Get to Know Joel DeCastro, MD, MPH
G. Joel DeCastro, MD, MPH, is an assistant professor of urology at the Vagelos College of Physicians and Surgeons who completed medical school and residency at Columbia. He is an expert in robotic and laparoscopic techniques for treatment of urologic tumors, specifically for bladder, kidney, prostate, and testicular cancer. His strong interest in development and public health has taken him across the world to treat underserved populations.
DeCastro was born in Puerto Rico to Dominican parents and grew up in Key West. He has been a surgeon, faculty member, and researcher at CUIMC since 2011. He travels with ICAP, which was founded at Columbia in 2003 to improve the health of families and communities around the world, and regularly conducts health outreach in Washington Heights, where CUIMC is located.
Read the article below to learn more about DeCastro, in his own words.
Editor’s note: DeCastro’s responses have been lightly edited for brevity and clarity.
Can you describe your work for us?
I spend most of my time seeing patients in clinic and performing surgeries. Most of my teaching occurs in the operating room. It’s clinical work, but I’m teaching residents at the same time. I also teach the medical students who rotate through urology. I’m also involved in research, mainly in clinical trials for bladder cancer.
How did you decide on a career in medicine?
My father was a pediatrician, so I was exposed to the hospital and the clinical environment from early on. It wasn’t necessarily always for me, as I always enjoyed development work. After I finished college, I moved to Bolivia, where I was mainly doing public health work. But what you think is best for people at the population level is often very different than what is needed on the individual level. I found myself wanting that individual-level interaction, so I came back to the U.S. and applied to medical school.
With such a strong interest in public health, how did you decide on surgery as your specialty?
It’s interesting. You know, I figured I would go into a specialty like infectious disease, but it ends up that you make these choices based on what you enjoy. I found out that I’m most interested in what happens in the operating room. But I still wanted to continue working abroad, so probably twice a year I take a week off and I go to either Gaza or the West Bank and I do surgery and teach surgery. I’ve also traveled to Mozambique with ICAP. And I’ve been to Mongolia a few times for surgical teaching. I enjoy surgical training and teaching abroad in resource-poor settings.
What do you like most about being at Columbia?
When I was that 24-year-old recent college grad and came up here to interview for medical school, I just really liked the setting. It’s a superb school and it has this really attractive aspect of being in a community where I’m able to use the fact that Spanish is my first language. I would say what I enjoy the most, probably, would be the privilege of working in a place like Columbia and having the resources of a world-class institution, great nurses, great operating rooms with great technology, great residents and medical students who are some of the smartest people around—all in the context of a working-class community with a population that I have a deep and personal commitment to.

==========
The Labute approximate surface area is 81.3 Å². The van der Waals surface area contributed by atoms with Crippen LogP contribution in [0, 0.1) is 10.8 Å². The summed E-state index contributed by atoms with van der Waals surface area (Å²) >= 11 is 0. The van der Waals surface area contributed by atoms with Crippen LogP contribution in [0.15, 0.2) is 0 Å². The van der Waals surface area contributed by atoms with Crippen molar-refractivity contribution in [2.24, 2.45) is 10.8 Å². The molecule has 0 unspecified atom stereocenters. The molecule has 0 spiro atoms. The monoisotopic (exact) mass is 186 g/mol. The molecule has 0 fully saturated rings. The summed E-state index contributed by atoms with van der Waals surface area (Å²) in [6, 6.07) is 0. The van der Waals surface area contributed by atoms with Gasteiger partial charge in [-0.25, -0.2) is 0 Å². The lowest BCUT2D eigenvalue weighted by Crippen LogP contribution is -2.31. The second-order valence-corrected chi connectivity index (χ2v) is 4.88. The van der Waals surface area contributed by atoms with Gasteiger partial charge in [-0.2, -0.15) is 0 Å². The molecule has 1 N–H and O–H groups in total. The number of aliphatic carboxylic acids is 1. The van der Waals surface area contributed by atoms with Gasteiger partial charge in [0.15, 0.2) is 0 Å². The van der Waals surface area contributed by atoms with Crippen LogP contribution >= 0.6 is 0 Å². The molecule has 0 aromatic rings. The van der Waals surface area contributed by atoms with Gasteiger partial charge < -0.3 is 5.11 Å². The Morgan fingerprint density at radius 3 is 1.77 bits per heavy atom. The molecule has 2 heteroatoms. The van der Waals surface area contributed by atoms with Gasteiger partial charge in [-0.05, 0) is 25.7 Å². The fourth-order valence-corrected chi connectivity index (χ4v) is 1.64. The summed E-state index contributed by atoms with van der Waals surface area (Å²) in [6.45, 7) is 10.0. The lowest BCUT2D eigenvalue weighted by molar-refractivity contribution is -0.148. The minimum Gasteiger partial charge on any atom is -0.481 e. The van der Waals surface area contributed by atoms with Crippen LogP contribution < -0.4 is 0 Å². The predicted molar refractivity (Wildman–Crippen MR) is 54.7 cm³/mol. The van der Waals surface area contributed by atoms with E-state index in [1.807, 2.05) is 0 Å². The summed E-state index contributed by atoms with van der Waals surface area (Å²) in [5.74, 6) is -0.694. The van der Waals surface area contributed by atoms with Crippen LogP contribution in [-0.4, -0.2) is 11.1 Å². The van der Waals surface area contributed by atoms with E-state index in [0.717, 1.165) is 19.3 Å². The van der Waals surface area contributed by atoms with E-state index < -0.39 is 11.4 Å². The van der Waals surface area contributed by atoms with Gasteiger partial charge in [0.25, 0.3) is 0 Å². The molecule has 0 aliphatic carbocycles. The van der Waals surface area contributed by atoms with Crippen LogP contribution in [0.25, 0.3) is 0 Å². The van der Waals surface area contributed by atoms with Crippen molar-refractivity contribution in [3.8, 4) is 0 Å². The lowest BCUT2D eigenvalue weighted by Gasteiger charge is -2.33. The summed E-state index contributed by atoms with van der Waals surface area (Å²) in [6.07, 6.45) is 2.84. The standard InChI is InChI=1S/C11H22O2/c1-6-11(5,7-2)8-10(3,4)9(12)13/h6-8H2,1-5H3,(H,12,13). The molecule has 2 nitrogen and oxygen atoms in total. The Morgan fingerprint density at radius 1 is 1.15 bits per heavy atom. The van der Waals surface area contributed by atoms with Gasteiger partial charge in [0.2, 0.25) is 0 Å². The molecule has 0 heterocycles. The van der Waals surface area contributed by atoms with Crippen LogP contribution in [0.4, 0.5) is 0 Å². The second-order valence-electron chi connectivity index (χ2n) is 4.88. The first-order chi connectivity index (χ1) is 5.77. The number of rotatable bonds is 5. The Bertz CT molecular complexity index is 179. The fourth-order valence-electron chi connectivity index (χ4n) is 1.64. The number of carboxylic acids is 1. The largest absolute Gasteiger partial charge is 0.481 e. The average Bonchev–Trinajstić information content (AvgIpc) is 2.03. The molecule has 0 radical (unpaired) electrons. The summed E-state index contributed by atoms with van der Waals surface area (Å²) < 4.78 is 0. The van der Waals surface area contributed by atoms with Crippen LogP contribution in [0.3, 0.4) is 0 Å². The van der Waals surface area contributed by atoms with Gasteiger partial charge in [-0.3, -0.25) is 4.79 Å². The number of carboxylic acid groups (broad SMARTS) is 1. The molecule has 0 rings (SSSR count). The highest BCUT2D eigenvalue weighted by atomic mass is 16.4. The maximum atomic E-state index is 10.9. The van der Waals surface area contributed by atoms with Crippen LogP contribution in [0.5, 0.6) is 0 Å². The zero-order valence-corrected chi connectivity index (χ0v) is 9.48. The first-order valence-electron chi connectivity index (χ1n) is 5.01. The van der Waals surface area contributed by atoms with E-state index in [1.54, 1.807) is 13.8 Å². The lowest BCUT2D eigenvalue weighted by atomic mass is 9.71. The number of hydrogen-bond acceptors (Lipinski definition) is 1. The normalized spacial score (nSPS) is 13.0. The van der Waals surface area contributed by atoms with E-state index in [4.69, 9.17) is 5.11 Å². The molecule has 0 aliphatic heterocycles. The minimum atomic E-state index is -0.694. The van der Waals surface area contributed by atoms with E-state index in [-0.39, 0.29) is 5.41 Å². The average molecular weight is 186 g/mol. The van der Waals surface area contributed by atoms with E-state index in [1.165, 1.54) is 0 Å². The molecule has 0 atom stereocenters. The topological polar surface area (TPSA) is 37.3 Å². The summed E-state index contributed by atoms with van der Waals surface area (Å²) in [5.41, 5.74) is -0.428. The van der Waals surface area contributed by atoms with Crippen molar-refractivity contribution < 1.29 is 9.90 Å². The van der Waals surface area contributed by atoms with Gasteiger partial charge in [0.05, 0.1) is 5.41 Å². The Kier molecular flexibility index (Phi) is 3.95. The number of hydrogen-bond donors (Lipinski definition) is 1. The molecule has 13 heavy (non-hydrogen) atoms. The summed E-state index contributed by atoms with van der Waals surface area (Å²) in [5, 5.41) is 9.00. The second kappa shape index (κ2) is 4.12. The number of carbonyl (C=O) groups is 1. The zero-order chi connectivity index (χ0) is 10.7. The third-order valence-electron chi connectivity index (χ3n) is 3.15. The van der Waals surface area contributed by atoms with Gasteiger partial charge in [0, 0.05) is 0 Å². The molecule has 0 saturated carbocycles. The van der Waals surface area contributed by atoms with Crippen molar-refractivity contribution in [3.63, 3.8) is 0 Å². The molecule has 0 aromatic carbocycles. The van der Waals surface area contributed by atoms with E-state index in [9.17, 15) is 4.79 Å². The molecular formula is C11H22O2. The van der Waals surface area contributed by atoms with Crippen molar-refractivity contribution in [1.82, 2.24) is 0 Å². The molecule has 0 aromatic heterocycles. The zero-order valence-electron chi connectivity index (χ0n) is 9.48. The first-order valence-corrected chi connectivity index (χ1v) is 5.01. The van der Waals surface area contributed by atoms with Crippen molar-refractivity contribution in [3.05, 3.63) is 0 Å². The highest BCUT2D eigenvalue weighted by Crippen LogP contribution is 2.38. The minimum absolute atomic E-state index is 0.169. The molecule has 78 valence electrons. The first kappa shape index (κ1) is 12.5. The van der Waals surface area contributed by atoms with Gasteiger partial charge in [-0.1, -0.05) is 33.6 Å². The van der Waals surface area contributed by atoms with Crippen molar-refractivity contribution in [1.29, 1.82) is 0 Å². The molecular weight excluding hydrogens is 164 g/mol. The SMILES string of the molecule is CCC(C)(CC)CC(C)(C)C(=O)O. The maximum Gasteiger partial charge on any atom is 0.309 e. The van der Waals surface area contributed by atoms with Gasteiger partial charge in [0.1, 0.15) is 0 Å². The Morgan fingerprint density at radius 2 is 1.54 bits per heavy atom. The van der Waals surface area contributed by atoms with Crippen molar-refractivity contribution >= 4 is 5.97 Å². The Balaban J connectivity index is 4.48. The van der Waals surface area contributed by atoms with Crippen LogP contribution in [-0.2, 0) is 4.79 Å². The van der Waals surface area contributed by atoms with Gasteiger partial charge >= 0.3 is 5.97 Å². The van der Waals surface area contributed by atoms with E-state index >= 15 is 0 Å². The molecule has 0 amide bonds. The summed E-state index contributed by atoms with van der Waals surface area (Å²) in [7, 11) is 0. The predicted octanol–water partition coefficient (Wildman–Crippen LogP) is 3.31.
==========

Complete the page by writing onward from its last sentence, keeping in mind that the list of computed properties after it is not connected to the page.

Do you believe your background helps when you are treating Hispanic patients from this community?
You don’t need to speak Spanish to be a good doctor to Spanish-speaking patients. But, all things being equal, it does help you to help them. I strongly believe that having somebody who has some sensibility about their culture and who is able to speak to them in their language helps tremendously. Part of it is, they appreciate the fact that I can speak to them about emotionally and psychologically complex things in their own language, and that I’m able to empathize in a slightly different way. I also help with community events, like prostate cancer screenings, which we do every year.
How do you feel about the nation’s observance of Hispanic Heritage Month?
Although I’m not an immigrant myself, I’m the product of immigrants. Hispanic Heritage Month is a time to be proud of our backgrounds. The cool thing about the United States is that you can consider yourself 100% American and be grateful for the opportunity this country gives you but still identify with, and appreciate, the background of your parents.
What do you do in your downtime?
I’m an extremely avid traveler, and I enjoy the outdoors tremendously. I do lots of hikes. I prefer heights like Mount Kilimanjaro and the base camp of Mount Everest. I’m an avid runner. I run the New York marathon on a regular basis and I’m running it again this November.